January 29, 2017 Newsletter

Vol. 8 #2 January 29, 2017

2017 Legislature

It seems as though every new session of the Iowa Legislature brings a bill that will require Iowa Prison Industries to compete with Iowa companies for furniture.  This year is no different.

House Study Bill 49 would amend Iowa Code Section 904.808 to provide that the director of the Department of Administrative Services, rather than the director of the Department of Corrections (current practice) would have the authority to release a state agency from making a purchase from Iowa Prison Industries and allow it to purchase furniture and other items from a private vendor.

“Iowa Prison Industries (IPI) provides work training to the men and women incarcerated at Iowa’s state prisons. More than 90% of offenders in state prison are scheduled to be released, and our job is to teach them how to get and keep a job once they get out. IPI programs help keep our communities safer because offenders with good job skills are less likely to commit new crimes once they are released. Ex-offenders with good job skills are also an important resource for Iowa employers, contributing to the state’s economic development. IPI is 100% self-funding and receives no government appropriations. IPI’s products and services may be purchased only by governmental agencies, school districts, non-profit groups and employees of these organizations.”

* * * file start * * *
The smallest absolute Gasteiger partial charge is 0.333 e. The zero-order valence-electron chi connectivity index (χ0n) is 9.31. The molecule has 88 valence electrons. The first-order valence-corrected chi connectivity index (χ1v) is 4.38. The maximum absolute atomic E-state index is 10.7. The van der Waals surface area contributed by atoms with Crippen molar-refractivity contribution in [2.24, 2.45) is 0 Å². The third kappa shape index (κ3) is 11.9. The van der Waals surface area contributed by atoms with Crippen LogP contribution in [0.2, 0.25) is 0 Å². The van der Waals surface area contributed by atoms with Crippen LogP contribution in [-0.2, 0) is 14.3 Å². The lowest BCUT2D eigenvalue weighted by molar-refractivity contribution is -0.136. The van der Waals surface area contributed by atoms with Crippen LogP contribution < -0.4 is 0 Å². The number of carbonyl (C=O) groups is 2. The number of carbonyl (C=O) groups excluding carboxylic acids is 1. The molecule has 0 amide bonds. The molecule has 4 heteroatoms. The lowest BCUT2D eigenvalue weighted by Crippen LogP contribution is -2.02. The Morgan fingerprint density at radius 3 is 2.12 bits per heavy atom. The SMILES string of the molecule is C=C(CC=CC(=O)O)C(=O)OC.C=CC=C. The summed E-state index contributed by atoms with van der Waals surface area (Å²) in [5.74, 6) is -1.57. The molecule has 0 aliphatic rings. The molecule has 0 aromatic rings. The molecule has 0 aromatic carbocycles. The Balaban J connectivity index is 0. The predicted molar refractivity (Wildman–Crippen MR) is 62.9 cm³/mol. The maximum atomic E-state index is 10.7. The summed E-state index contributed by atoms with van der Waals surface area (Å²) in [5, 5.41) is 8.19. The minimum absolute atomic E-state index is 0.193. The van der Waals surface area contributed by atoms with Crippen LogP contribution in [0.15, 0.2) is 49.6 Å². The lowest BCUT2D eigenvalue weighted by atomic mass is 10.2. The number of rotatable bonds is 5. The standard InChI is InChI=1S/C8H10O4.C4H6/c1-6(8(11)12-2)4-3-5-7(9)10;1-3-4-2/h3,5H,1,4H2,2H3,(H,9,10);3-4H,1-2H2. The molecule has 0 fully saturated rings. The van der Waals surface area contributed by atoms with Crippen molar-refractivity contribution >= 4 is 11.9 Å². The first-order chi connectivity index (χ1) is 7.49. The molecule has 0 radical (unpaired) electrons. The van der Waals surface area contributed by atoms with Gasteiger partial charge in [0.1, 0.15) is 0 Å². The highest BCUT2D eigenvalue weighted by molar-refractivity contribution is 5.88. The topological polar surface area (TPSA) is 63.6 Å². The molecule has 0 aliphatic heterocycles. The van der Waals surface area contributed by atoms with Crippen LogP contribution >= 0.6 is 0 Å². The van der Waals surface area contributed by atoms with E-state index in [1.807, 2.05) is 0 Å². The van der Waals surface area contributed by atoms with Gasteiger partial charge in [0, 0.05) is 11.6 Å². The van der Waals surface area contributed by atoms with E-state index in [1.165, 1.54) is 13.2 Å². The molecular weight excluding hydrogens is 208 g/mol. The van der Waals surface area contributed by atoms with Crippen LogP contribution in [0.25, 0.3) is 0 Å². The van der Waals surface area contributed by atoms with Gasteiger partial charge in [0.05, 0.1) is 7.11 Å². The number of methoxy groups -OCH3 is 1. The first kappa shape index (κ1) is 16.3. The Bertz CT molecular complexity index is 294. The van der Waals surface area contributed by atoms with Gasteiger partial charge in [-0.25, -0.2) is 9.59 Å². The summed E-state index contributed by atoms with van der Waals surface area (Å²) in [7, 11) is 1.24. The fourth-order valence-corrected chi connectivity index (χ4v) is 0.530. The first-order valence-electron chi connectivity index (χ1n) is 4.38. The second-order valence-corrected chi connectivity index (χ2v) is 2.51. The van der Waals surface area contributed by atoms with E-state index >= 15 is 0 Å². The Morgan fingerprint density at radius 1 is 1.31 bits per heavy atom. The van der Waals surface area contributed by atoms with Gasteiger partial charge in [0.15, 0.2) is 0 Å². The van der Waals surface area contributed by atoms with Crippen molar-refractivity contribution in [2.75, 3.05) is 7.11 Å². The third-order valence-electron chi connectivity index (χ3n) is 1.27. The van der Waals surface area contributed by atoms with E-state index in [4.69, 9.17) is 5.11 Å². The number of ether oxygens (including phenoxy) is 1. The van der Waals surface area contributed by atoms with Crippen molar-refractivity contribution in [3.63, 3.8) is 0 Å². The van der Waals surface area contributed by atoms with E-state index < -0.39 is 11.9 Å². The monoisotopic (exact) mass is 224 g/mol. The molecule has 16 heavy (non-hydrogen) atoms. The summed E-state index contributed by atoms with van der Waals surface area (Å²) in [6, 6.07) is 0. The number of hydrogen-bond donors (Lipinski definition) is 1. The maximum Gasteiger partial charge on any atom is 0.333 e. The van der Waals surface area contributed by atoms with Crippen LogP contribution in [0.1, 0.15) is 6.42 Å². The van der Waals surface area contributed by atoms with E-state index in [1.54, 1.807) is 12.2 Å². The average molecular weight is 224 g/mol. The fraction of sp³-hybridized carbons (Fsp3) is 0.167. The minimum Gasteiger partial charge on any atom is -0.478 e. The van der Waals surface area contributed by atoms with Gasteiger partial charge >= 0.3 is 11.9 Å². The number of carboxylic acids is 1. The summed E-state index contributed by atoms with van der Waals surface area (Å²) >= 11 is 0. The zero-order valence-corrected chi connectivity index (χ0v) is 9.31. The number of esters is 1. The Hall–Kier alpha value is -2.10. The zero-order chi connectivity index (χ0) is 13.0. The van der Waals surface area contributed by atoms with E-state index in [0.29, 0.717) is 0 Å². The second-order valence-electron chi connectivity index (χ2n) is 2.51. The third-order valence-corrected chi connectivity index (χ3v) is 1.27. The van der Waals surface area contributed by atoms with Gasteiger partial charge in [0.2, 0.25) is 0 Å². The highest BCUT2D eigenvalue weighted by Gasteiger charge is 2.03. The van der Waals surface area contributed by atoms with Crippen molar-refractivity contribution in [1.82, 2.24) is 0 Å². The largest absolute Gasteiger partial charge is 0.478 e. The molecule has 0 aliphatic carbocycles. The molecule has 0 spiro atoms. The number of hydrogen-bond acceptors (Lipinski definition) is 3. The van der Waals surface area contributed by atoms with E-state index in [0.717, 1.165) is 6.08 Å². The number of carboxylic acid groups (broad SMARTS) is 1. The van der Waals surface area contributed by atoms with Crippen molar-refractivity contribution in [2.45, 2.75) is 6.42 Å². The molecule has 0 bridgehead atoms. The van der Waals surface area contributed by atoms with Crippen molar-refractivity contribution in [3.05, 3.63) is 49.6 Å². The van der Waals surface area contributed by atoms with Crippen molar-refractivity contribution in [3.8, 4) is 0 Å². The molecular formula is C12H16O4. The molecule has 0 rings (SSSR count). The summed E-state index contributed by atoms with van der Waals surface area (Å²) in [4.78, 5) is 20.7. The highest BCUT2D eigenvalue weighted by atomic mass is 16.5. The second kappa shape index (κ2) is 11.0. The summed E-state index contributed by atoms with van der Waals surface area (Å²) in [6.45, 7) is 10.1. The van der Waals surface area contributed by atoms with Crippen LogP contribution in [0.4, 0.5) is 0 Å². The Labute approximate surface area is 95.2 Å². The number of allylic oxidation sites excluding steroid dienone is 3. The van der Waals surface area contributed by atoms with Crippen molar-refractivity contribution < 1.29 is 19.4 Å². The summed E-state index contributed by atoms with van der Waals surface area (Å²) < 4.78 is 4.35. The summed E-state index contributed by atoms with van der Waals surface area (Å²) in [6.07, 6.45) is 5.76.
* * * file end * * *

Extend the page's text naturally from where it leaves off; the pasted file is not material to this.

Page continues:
Justice Reform Consortium opposes HSB 49 and all other bills that arise each session to diminish the work of IPI.  “Idle hands are the devil’s workshop.”  Proverbs 16:27-29.  We believe that offenders in the many Iowa correctional facilities will be better prepared for release and will stay out of trouble when presented with the opportunity to learn a skill through IPI.

 Valentine’s Day at the Court

On Tuesday, February 14 (Valentine’s Day), the Iowa Supreme Court will hear oral arguments in two separate cases that should be of interest to Justice Reform Consortium readers.  At 9:00 am, the Court will hear arguments in Jacob Lee Schmidt v. State of Iowa.  Immediately following, the Court will hear oral arguments in State of Iowa v. Kelvin Plain, Sr.

The question in Schmidt v. Iowa is whether the Iowa Court of Appeals “erred in holding newly discovered exculpatory evidence (in this case the victim’s recantation) cannot be the basis for postconviction relief when an applicant claiming actual innocence was convicted following a guilty plea rather than a trial.”